Having watched so many shows depicting the lifestyles of the Chinese Imperial family, I was thus anticipating for the opportunity to finally take a peep into the world’s largest surviving palace complex that stood against the test of time. Home to 24 emperors over a span of close to 500 years, the Forbidden City is a truly spectacular palace that is not only steeped in history but also magnificent in its highly elaborated architecture. I could only imagine how splendid the palace complex truly was back in its heyday! Yet, despite its vastness and sheer grandness, lies a highly complicated history and manipulative world … Court life was extremely routine and everyone living within the compound had to adhere to the strict laws, beliefs and practices. There was also intense struggle and competition amongst concubines, eunuchs and even the servants as all were vying for the much desired power and attention from the Emperor. Those who entered through the gates of the Imperial Palace had probably not had another chance to leave as no one could officially leave the city without the Emperor’s permission, hence giving rise to the name “Forbidden City”.
Reputed to have 9999.5 rooms (though later reports claim that there are only over 8700 rooms left. Nonetheless, that’s still a massive amount!), you can expect to reserve at least a couple of days to cover every inch of the palace. Unfortunately, due to the rush nature of our tour, we only managed to spend a pathetic 2-3 hrs covering the most significant parts of the Forbidden City – Hall of Supreme Harmony, Hall of Preserving Harmony, Palace of Earthly Tranquility, Palace of Heavenly Purity and the Imperial Gardens. You might be wondering … Why 9999.5 rooms and what in the world is a 0.5 room? Out of curiosity, I conducted an online search and found out that the last 0.5 room is simply nothing more than a room containing a staircase that was built solely for aesthetic purposes. The number 10,000 signifies Infinity back in Ancient China and since Infinity was linked to Heaven, the largest number that could possibly be used by people then was 9999.5. As quoted from this site, “The approach to ten indicated by 9 reinforces the image of imperial straining to ward the perfection of heaven while maintaining a small margin of reverence for the Heavenly.” Very fascinating indeed.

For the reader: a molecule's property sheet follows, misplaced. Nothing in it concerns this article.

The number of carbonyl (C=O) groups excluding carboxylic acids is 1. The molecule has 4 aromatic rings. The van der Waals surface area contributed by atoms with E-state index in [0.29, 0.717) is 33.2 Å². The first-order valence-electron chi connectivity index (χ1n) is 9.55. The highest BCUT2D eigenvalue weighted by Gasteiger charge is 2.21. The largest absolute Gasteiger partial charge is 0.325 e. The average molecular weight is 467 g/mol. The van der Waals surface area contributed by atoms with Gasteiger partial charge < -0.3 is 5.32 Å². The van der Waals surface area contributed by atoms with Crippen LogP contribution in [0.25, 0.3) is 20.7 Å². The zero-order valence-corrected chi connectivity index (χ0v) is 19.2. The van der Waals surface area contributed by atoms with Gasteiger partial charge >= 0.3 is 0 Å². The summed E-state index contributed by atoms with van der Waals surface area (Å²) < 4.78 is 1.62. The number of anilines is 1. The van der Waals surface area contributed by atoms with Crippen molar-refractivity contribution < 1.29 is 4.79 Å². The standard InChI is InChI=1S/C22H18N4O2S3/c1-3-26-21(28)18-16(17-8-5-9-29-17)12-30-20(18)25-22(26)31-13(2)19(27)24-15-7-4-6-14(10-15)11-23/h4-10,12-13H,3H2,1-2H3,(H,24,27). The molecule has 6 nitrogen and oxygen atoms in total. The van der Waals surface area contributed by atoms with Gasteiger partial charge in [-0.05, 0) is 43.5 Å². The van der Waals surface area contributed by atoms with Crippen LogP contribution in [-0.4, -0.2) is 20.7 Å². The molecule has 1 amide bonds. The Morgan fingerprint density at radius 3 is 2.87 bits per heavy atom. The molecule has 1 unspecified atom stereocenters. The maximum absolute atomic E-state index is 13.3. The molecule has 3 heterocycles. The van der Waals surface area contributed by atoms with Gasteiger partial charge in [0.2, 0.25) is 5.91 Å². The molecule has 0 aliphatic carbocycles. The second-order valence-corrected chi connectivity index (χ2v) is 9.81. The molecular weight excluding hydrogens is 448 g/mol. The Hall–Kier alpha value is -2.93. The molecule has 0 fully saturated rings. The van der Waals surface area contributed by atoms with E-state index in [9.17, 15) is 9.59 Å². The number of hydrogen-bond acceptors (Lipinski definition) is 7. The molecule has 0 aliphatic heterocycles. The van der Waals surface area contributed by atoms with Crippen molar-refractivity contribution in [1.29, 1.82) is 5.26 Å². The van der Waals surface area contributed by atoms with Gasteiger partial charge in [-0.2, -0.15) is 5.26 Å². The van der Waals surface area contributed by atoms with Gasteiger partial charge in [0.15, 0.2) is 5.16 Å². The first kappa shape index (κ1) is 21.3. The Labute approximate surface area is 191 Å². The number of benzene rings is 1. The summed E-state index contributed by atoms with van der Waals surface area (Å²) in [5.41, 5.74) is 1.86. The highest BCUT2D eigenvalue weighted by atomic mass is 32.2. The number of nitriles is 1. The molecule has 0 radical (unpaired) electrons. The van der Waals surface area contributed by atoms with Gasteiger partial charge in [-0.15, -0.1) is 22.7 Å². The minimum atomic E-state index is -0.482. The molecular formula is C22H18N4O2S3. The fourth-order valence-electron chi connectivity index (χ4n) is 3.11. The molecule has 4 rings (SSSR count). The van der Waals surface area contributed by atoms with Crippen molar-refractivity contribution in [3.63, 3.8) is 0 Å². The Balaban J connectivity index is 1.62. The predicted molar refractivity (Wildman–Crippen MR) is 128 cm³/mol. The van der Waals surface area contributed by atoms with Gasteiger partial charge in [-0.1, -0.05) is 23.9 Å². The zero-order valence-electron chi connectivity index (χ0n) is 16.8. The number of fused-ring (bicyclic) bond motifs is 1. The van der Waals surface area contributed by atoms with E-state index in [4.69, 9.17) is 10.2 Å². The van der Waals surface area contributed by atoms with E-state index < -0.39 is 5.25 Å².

The Palace is surrounded by a 3800m long, 52 m wide moat.
Covering an area of over 44 hectares, the Tiananmen Square is currently the world’s largest city square where thousands of people gather each day. It is also home to the Tiananmen Gate that connects to the Forbidden City, Mausoleum of Mao Zedong, Great Hall of the People and Monument to the People’s Heroes.